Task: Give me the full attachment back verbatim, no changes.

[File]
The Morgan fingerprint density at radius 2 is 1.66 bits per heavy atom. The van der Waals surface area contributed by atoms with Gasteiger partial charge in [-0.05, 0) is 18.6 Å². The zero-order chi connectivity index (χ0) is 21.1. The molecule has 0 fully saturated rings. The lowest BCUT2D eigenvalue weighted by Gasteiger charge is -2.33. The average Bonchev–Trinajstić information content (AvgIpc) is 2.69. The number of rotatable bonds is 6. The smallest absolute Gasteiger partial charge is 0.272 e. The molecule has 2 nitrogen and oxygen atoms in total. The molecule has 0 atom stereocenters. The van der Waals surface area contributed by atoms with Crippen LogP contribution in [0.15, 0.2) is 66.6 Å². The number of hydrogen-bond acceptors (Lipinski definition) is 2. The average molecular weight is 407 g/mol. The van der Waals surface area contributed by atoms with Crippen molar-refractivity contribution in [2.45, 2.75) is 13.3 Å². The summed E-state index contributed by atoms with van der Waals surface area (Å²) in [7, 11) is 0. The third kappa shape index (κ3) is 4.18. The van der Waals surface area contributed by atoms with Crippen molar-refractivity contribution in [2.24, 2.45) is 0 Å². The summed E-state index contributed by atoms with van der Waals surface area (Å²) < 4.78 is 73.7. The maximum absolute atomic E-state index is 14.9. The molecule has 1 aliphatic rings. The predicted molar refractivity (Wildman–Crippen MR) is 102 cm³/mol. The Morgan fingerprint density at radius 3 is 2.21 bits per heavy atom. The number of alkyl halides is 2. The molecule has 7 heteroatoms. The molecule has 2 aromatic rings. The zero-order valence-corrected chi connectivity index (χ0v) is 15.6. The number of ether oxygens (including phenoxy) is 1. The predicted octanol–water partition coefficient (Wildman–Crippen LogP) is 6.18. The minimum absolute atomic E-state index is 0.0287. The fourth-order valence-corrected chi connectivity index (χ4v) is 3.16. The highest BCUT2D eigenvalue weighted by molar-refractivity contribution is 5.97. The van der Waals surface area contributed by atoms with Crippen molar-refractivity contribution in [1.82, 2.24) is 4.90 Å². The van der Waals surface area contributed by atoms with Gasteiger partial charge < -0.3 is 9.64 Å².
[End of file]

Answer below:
The Morgan fingerprint density at radius 2 is 1.66 bits per heavy atom. The van der Waals surface area contributed by atoms with Gasteiger partial charge in [-0.05, 0) is 18.6 Å². The zero-order chi connectivity index (χ0) is 21.1. The molecule has 0 fully saturated rings. The lowest BCUT2D eigenvalue weighted by Gasteiger charge is -2.33. The average Bonchev–Trinajstić information content (AvgIpc) is 2.69. The number of rotatable bonds is 6. The smallest absolute Gasteiger partial charge is 0.272 e. The molecule has 2 nitrogen and oxygen atoms in total. The molecule has 0 atom stereocenters. The van der Waals surface area contributed by atoms with Crippen LogP contribution in [0.15, 0.2) is 66.6 Å². The number of hydrogen-bond acceptors (Lipinski definition) is 2. The average molecular weight is 407 g/mol. The van der Waals surface area contributed by atoms with Crippen molar-refractivity contribution in [2.45, 2.75) is 13.3 Å². The summed E-state index contributed by atoms with van der Waals surface area (Å²) in [7, 11) is 0. The third kappa shape index (κ3) is 4.18. The van der Waals surface area contributed by atoms with Crippen molar-refractivity contribution in [2.24, 2.45) is 0 Å². The summed E-state index contributed by atoms with van der Waals surface area (Å²) < 4.78 is 73.7. The maximum absolute atomic E-state index is 14.9. The molecule has 1 aliphatic rings. The predicted molar refractivity (Wildman–Crippen MR) is 102 cm³/mol. The Morgan fingerprint density at radius 3 is 2.21 bits per heavy atom. The number of alkyl halides is 2. The molecule has 7 heteroatoms. The molecule has 2 aromatic rings. The zero-order valence-corrected chi connectivity index (χ0v) is 15.6. The number of ether oxygens (including phenoxy) is 1. The predicted octanol–water partition coefficient (Wildman–Crippen LogP) is 6.18. The minimum absolute atomic E-state index is 0.0287. The fourth-order valence-corrected chi connectivity index (χ4v) is 3.16. The highest BCUT2D eigenvalue weighted by molar-refractivity contribution is 5.97. The van der Waals surface area contributed by atoms with Crippen molar-refractivity contribution in [1.82, 2.24) is 4.90 Å². The van der Waals surface area contributed by atoms with Gasteiger partial charge < -0.3 is 9.64 Å².